As you consider observing Lent this year, and as you listen to others talk about why they will or won’t, listen for these tendencies. Spend less time being frustrated by how others aren’t the same as you. And spend more time seeing how you might grow by understanding your tendency.
I’m an obliger, by the way. I struggle to meet my own deadlines, pursue projects on my own. However, when I know that I’m modeling something for others, it gives me focus. For example, my running streak (250 days of consecutive running) isn’t because I’m so disciplined. It’s partially because I want to help others see that even undisciplined people can do consistent things. And, by telling you about it, it helps me keep going longer.
The voice in my head.
The third night I ran was the fourth of July. There were fireworks as I ran my two laps around the block. After that, there weren’t fireworks. And I discovered that I needed something to distract me from the shuffling of my feet, my heavy breathing, and the argument in my head.
According to StrengthsFinder, one of my strengths is Intellection. I think all the time. I solve problems, I think about implications, I monitor data. One of my weaknesses is being a pleaser. As a result, much of my intellection is about being efficient and effective and not wasting time.
I discovered very quickly that running was not a peaceful activity. Thinking didn’t stop when I ran. And keeping my body from all the other useful things I could be doing created stress which running heightened rather than drained.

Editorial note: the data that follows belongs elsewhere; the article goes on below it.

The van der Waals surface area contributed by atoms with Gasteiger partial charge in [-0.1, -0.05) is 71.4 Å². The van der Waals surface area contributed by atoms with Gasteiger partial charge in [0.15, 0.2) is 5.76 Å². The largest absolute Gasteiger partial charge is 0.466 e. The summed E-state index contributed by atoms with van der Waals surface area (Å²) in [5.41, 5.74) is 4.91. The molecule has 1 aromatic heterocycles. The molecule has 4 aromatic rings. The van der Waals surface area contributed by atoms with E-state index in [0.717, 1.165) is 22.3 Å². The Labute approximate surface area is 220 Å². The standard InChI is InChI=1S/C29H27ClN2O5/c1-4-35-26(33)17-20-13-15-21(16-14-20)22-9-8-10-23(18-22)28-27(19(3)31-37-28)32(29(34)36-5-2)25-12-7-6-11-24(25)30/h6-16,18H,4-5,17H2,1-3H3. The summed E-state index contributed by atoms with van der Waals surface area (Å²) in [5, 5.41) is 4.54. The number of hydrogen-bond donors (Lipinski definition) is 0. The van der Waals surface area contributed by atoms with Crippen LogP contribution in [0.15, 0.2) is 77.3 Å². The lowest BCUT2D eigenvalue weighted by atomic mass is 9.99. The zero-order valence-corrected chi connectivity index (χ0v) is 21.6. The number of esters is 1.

And so I tried the things I knew other runners did with their minds while they were on the road.
Praying or meditating did not work for me. I pray best with a pen in my hand. The process of writing slows my mind down enough to converse with God. I meditate best when I can sit still, when I’m not concentrating on the challenges that I am putting my body through.
So I decided to try music. At the time I started running, a group of people I knew were preparing to represent a charity work in the Congo By running in a local fitness festival. I downloaded a training track they had. The first couple times I listened, it was helpful. I thought about the songs and the texts that were read. It engaged my mind enough to keep my feet moving. Until the fourth time through. When my mind clicked in again.
I never could figure out how many beats per minutes I needed to run, so that music wasn’t helpful. And I created a mp3 by a group called The Afters (which I named RunAfters). But again, that only lasted until it was familiar.
And then I discovered podcasts. When I’m listening, I can engage with the conversation. I can think about the ideas. I can learn more about running, about business, about leadership.
I’m jealous, a little, of my friend Tom who prays while he runs. I’m intrigued by the idea of finding a zone, of feeling stress drain away.
But in the meantime, I’ll keep thinking and running.